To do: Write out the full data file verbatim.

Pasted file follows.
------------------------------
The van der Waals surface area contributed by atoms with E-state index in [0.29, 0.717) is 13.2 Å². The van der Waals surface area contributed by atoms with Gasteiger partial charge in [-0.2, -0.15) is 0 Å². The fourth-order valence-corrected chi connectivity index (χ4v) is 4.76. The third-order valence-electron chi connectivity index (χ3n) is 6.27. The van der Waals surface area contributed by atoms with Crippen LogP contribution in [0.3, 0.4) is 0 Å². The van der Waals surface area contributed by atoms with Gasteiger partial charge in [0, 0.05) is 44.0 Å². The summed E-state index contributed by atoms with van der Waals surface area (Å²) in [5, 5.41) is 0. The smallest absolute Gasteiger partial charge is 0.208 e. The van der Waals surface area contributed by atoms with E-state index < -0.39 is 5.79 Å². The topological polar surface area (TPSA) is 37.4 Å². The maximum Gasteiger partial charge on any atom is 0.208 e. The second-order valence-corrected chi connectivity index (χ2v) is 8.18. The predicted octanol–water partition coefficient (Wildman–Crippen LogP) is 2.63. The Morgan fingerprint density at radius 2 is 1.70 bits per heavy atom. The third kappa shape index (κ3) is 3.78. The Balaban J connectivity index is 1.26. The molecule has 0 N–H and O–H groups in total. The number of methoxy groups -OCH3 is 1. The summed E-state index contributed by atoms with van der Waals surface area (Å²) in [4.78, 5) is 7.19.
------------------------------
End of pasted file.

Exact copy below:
The van der Waals surface area contributed by atoms with E-state index in [0.29, 0.717) is 13.2 Å². The van der Waals surface area contributed by atoms with Gasteiger partial charge in [-0.2, -0.15) is 0 Å². The fourth-order valence-corrected chi connectivity index (χ4v) is 4.76. The third-order valence-electron chi connectivity index (χ3n) is 6.27. The van der Waals surface area contributed by atoms with Crippen LogP contribution in [0.3, 0.4) is 0 Å². The van der Waals surface area contributed by atoms with Gasteiger partial charge in [0, 0.05) is 44.0 Å². The summed E-state index contributed by atoms with van der Waals surface area (Å²) in [5, 5.41) is 0. The smallest absolute Gasteiger partial charge is 0.208 e. The van der Waals surface area contributed by atoms with E-state index < -0.39 is 5.79 Å². The topological polar surface area (TPSA) is 37.4 Å². The maximum Gasteiger partial charge on any atom is 0.208 e. The second-order valence-corrected chi connectivity index (χ2v) is 8.18. The predicted octanol–water partition coefficient (Wildman–Crippen LogP) is 2.63. The Morgan fingerprint density at radius 2 is 1.70 bits per heavy atom. The third kappa shape index (κ3) is 3.78. The Balaban J connectivity index is 1.26. The molecule has 0 N–H and O–H groups in total. The number of methoxy groups -OCH3 is 1. The summed E-state index contributed by atoms with van der Waals surface area (Å²) in [4.78, 5) is 7.19.